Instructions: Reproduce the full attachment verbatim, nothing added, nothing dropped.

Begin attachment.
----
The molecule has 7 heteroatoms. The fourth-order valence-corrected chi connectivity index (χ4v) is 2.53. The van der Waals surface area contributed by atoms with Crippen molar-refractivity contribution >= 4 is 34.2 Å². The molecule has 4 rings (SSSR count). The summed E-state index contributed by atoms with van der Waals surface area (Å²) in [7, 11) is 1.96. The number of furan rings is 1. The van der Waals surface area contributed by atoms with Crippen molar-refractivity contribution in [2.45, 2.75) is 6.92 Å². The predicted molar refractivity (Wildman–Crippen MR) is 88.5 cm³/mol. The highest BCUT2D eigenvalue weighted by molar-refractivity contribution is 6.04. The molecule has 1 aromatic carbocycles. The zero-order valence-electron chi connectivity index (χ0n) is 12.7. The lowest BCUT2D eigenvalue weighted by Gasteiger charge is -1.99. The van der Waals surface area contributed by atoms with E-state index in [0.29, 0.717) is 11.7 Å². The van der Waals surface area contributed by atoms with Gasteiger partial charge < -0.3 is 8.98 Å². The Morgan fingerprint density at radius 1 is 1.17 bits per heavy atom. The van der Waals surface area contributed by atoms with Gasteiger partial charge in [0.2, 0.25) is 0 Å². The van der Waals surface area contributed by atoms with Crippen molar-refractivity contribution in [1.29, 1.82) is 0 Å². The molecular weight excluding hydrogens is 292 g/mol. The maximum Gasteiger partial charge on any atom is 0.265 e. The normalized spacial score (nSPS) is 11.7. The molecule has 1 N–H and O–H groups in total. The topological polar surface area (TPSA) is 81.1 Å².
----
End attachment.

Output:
The molecule has 7 heteroatoms. The fourth-order valence-corrected chi connectivity index (χ4v) is 2.53. The van der Waals surface area contributed by atoms with Crippen molar-refractivity contribution >= 4 is 34.2 Å². The molecule has 4 rings (SSSR count). The summed E-state index contributed by atoms with van der Waals surface area (Å²) in [7, 11) is 1.96. The number of furan rings is 1. The van der Waals surface area contributed by atoms with Crippen molar-refractivity contribution in [2.45, 2.75) is 6.92 Å². The predicted molar refractivity (Wildman–Crippen MR) is 88.5 cm³/mol. The highest BCUT2D eigenvalue weighted by molar-refractivity contribution is 6.04. The molecule has 1 aromatic carbocycles. The zero-order valence-electron chi connectivity index (χ0n) is 12.7. The lowest BCUT2D eigenvalue weighted by Gasteiger charge is -1.99. The van der Waals surface area contributed by atoms with E-state index in [0.29, 0.717) is 11.7 Å². The van der Waals surface area contributed by atoms with Gasteiger partial charge < -0.3 is 8.98 Å². The Morgan fingerprint density at radius 1 is 1.17 bits per heavy atom. The van der Waals surface area contributed by atoms with Gasteiger partial charge in [0.2, 0.25) is 0 Å². The van der Waals surface area contributed by atoms with Crippen molar-refractivity contribution in [1.29, 1.82) is 0 Å². The molecular weight excluding hydrogens is 292 g/mol. The maximum Gasteiger partial charge on any atom is 0.265 e. The normalized spacial score (nSPS) is 11.7. The molecule has 1 N–H and O–H groups in total. The topological polar surface area (TPSA) is 81.1 Å².